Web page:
Calling Them "Snowflakes" Appeals to Millennials
New App Protects MAGAs From Snowflakes; New "Snowflake Test"
And, in a related note, there's an article in the National Post, headlined "Eat Your Heart Out, Snowflakes,"
One would think that calling young adults - who consider themselves mature and well rounded educated individuals - "snowflakes"
But the British army has just found that an ad campaign which referred to prospective recruits as "snowflakes,"
Perhaps millennials see some positive qualities in these derogatory characterization:
Meanwhile, there is a new app designed to help wearers of hats and other MAGA gear to avoid restaurants where snowflakes and others with similar views might insult, harass, or even physically attack them, noting instances where Trump officials and even common citizens have been victims of those who become outraged and offended by any symbol or other reference to Trump.
It's a sad commentary when so many of the generation from which our future leaders will come consider being labeled as egotistical, hypersensitive, and as having an illogical sense of entitlement as favorable qualities indicating their "compassion,"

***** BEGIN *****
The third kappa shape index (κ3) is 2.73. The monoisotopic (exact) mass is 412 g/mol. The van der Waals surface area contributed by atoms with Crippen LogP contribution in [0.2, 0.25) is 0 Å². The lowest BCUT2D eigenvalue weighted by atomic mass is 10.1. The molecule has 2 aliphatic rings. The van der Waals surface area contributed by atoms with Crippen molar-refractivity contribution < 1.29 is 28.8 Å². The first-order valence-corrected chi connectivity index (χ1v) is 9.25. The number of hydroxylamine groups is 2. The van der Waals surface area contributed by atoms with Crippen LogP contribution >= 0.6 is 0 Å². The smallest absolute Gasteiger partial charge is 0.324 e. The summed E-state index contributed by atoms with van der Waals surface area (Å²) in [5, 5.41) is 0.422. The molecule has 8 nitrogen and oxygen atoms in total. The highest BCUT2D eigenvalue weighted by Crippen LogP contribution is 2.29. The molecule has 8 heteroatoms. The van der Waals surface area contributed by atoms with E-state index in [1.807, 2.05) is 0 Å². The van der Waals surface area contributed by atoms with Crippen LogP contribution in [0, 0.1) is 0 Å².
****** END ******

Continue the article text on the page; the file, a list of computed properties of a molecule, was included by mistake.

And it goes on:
Equally telling is that so many people apparently feel they need an app to protect them from harassment and even physical violence if they display a popular presidential slogan; something which didn't happen even in the near past with Obama's "Yes, We Can," or Bush's "Kinder, Gentler Nation," among many others.
While the origins of the snowflake generation probably lie with overprotective helicopter parents, schools which insisted that no child ever lost an athletic event, and that everyone deserved a trophy, it seems to be the major universities - with their overwhelmingly liberal professors, and even more overwhelmingly liberal administrators - who have honed this new generation, many of whom exhibit and even are proud of so many qualities a majority of the public finds highly objectionable, suggests Banzhaf.
Indeed, it appears that a growing number of employers are using a new "Snowflake Test" to filter out millennials who feel so self-entitled that they become extremely offended and angry if they don't get their way and, according to one article, "bring nothing to the table except an entitled attitude, and arguments that they cannot back up."
JOHN F. BANZHAF III, B.S.E.E., J.D., Sc.D.
Professor of Public Interest Law
George Washington University Law School,
FAMRI Dr. William Cahan Distinguished Professor,
Fellow, World Technology Network,
Founder, Action on Smoking and Health (ASH),
2000 H Street, NW, Wash, DC 20052, USA
(202) 994-7229 // (703) 527-8418